$$\sigma_{\text{abs}} : \Delta \lambda = \frac{{\sigma_{\text{abs }} }}{\Delta \lambda } \cong \frac{2R}{\Delta \lambda }$$

(23)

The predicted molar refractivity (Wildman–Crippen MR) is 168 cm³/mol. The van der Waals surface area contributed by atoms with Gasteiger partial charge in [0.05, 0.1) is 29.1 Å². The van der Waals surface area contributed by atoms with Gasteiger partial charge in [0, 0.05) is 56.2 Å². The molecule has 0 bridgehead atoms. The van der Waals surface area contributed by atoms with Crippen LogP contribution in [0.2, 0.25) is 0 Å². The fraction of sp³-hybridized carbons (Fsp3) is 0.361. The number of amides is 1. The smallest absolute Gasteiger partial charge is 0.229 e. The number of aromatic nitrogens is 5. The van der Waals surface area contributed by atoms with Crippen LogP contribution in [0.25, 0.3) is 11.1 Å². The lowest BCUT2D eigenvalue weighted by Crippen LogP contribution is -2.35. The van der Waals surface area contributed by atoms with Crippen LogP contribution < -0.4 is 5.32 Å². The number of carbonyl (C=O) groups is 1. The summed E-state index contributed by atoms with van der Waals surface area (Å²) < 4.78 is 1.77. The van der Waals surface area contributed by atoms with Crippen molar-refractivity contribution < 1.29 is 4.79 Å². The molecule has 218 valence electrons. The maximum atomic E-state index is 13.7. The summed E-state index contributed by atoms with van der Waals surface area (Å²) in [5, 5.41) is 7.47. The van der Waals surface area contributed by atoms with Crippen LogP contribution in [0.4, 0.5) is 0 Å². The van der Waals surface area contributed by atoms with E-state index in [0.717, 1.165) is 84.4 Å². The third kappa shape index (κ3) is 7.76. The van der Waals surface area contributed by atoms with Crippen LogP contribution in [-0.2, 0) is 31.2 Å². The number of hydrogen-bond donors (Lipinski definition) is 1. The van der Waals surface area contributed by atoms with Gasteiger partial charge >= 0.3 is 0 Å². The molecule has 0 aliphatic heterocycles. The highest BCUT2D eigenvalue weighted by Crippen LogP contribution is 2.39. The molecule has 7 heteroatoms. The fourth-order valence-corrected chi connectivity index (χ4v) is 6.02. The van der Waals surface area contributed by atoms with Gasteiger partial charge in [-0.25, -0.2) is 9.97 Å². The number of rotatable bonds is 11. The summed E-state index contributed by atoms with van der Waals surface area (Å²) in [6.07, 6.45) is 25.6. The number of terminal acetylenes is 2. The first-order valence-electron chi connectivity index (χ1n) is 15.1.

Thus, if the issue of the energy balancing and impact of NPs on the cancer cells is reduced to be the affairs of the diameter of NPs and the absorption bandwidth (2*R*/Δ*λ*), as earlier discussed in Eq. 14, the first term of Eq. 22 (electric field term) becomes very significant in the use of NPs. It is influenced inversely by the variation of Δ*λ*. This could explain why the inclusion of metal NPs in the EMF thermal therapy of cancer cells yields superior results compared to the unaided EMF (*σ*_{abs} only). It would also explain why the NPs-aided EMF effect optimizes as Δ*λ* reduces toward the minimum, which would explain the same trend seen for the NPs’ size-dependent enhancement of the light energy absorption by the dye/solar cells (Photiphitak et al. 2010). Based on the order of the magnitudes of the parameters in the first and the second terms of Eq. 22, for the spherical Au NPs of diameter 22 nm, we get the ratio for the second term to the first term (Eq. 22) to be about 2:5. This suggests that the electric field energy channel takes up an enormous amount of the EMF energy than the thermal channel during irradiation. In the EMF therapy, therefore, a higher electric field energy channel would be expected to induce higher and fast alternating force (impulse or shock) on the membrane and the ions on both sides of the cell membrane. This is likely to influence the redistribution of the ions on either side of the membrane, leading to change in the concentration gradients of these ions and the membrane potential (hyperpolarization). That is, because an electric field is accompanied by electric force whose magnitude is dependent on the charge type, it would act differently on the ions in its vicinity. The common charge carriers found on the cell membrane and in the cytoplasm are Ca^{2+}, Na^{+} and K^{+} (Pall 2013). The regions of a cell membrane with the divalent charges, Ca^{2+}, Mg^{2+} or Zn^{2+}, are likely to experience higher electric force than the monovalent ions (Na^{+} or K^{+}). This effect would ultimately alter the functioning of the cancer cells, where the division of cancer cells can be blocked (Lobikin et al. 2012; Persinger and Lafrenie 2014). Also, the penetration depth (range) of the induced alternating electric field (*E*_{int}), between the cell membrane and the cytoplasm, would depend on the frequency of the field (*E*_{int}). Equation 22 shows the electric field energy-dependent term (first term) to be dependent on the frequency (*ω*) of the EMF inversely. This suggests that while the electric field energy channel of the NPs would be more enhanced at very low frequencies, if other factors are constant, *E*_{int} and its penetration effect through the membrane would be low due to high capacitive impedance for low frequencies. On the other hand, very high-frequency fields encounter low impedance and would penetrate deeper through the membrane. However, by Eq. 22, very high frequency would lower the energy for the electric field channel (first term). Thus, although the electric field would deliver the higher frequency energy far into the cytoplasm, it would be low energy. This can explain the need for NPs’ sizes of absorption characteristics that can balance the energy intensity and range. Thus, the observed NPs’ size and absorption bandwidth effect on the efficacy of EMF therapy can be interpreted in the light of energy balancing, in which the electric field and thermal channels are complementary. A highly enhanced electric force (*F* = *μq**E*), where *μ* is an enhancement factor, can rupture the cancer cell membrane and cause increased permeability of the plasma membrane, and therefore, allowing into the cell the molecules to which the plasma membrane would be impermeable. This is likely to alter the behavior of the cancer cells and would lead to cell apoptosis. According to Pall (2013), the death of cancer cells can be initiated by the disruption of the plasma membrane, leading to influx of Ca^{2+} which causes cell damage. This is expected to be enhanced by transient effect of electric field as expressed in other studies (Choi et al. 2011). Also, the electric field is likely to cause change in the conformation of the proteins and enzymes embedded within the membrane, which is likely to depend on the strength and range of the field by the NPs’ size used. Elsewhere, laser radiations and pulsed electrical field have been reported to produce similar non-thermal effects on dipolar molecules, like enzymes, without increase in temperatures or dissipation of the energy (Amat et al. 2006). These are findings that agree well with Eq. 22, which suggest the existence of non-thermal-dependent energy channel (electric field). On the basis of the predictions of the proposed model and the existing evidence that the metal NPs-mediated EMF therapy of cancer cells trends with the absorption bandwidth, the enhanced electric field seems to have an important synergistic role to the thermal, as suggested by the model through the terms in Eq. 22.